"Don't you understand? I'm not a queen, nor a monster. I'm the goddess of death."
I must admit that I was lukewarm over the prospect of another ‘Thor’ instalment to the MCU, not that I’d regard the previous two as bad films but they’re also far from anyone’s favourite Marvel movies. However, the idea of a new Taika Waititi movie is something that greatly interests me, given that ‘What We Do in the Shadows’ and ‘Hunt for the Wilderpeople’ have marked him out as one of the finest comedic directors working today. So could this be a match made in Valhalla?
Imprisoned on the other side of the universe, the mighty Thor (Chris Hemsworth) finds himself in a deadly gladiatorial contest that pits him against the Hulk (Mark Ruffalo), his former ally and fellow Avenger. Thor's quest for survival leads him in a race against time to prevent the all-powerful Hela (Cate Blanchett) from destroying his home world and the Asgardian civilization.
When I first heard the premise and title for ‘Thor: Ragnarok’, I envisioned it as a more serious kind of Marvel movie, one that would raise the stakes and forever change the dynamic of the characters involved. So on that front I am a little disappointed that the end result leans more into comedy than anything else. But at the same time I shouldn’t have expected anything else from Waititi, as well as the fact that said comedy is hilarious as well as hugely entertaining. Make no mistake, ‘Thor: Ragnarok’ is a fun and immensely enjoyable movie that maintains the standards of quality we have come to expect from Marvel by now.
So while it’s not a radical departure from the usual Marvel routine, it delivers in what any fan of Waititi and the MCU as a whole could want. I was initially worried as the movie starts off feeling terribly muddled. The pacing and structure of its opening act are all over the place, throwing one narrative beat and revelation at the audience in quick succession without ever giving them time to sink in. I think this is due to Waititi’s comic sensibilities leading to him pacing his movie as one would for a comedy film. It’s a light and breezy opening which plays high on laughs but fails to establish an immediate connection to the plot as it begins to unfold.
Luckily though, once ‘Thor: Ragnarok’ sinks into its stride it rarely looks back from there. It interweaves its comedy and moments of high drama nicely as well as some fantastic action set pieces that are as inventive as they are humorous. I’ll admit that I was never glued to the edge of my seat but I was thoroughly invested in each set piece as they continued to escalate. The highlight is undoubtedly the Thor vs Hulk throw down but Waititi’s method of gradually building each scene in scale as the movie progresses allows them to never feel stale. Save for a few clunky moments when handling the tone and plot exposition it’s satisfying.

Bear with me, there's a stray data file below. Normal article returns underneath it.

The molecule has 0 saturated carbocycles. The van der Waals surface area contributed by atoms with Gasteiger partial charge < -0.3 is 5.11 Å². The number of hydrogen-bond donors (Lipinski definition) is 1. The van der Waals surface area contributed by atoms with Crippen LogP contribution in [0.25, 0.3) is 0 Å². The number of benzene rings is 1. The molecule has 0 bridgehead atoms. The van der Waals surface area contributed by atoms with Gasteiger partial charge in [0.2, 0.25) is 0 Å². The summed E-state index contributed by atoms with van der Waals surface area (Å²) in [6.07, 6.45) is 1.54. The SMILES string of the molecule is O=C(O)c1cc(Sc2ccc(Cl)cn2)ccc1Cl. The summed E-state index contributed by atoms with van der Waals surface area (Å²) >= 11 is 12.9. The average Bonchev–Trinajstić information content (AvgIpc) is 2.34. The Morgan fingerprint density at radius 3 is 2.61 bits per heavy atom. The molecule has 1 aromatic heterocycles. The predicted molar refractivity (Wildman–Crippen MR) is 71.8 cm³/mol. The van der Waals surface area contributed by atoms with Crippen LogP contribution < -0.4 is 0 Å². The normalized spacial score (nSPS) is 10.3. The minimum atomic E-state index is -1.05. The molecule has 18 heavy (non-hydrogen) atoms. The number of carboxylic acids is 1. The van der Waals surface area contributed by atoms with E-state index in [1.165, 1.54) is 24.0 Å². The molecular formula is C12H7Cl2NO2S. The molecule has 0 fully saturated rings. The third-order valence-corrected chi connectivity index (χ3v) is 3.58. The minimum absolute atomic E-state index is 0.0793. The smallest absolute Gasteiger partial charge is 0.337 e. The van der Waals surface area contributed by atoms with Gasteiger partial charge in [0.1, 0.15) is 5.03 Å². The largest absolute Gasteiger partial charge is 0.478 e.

The characters also feel well utilised. Watching Thor interact with Ruffalo’s Bruce Banner as well as his big green alter ego makes for a brilliant dynamic, as does his pairing with Tessa Thompson’s hard drinking bounty hunter. As ever Tom Hiddlestone is immensely watchable as Loki and though it’s disappointing that he never goes full blown villain his presence is more than welcome and leads to some cathartic drama. Despite struggling to feel like a prevalent threat for a majority of the movie, Cate Blanchett is also great as the all-powerful goddess of death. She manages to chew the scenery without ever feeling like an overbearing addition.
The clever use of characters lends itself to the fact that the strongest aspect of ‘Thor: Ragnarok’ is its superb cast. As I already said, each main player is bringing their all to the role and bounces off one another excellently. But all of this goes without mentioning the likes of Jeff Goldblum who I assume just acted as he would normally had he been at home, but here they just happened to catch it on film. The director himself also brings his always excellent comedic presence in an unexpected but hilarious role. Then there are the cameos which I won’t dare spoil as it probably stands as the single best cameo in the history of the MCU, and it’s not by Stan Lee would you believe it.
At the end of the day, the biggest complaint I can level at this movie is that of tonal consistency. Sometimes it does feel as Waititi’s priority was to bring forth the best performances from his cast rather than focus upon the movie as a piece of the MCU. The pieces that feel most jarring and out of place in its first act are those that are there to either tie up the continuity of the previous instalments or link it to other MCU properties. Even these scenes are still highly entertaining in their own right, but they don’t quite fit properly within this movie.
Despite a bumpy start, once ‘Thor: Ragnarok’ kicks into gear it’s a hugely entertaining spectacle of humour, heart and Hulk.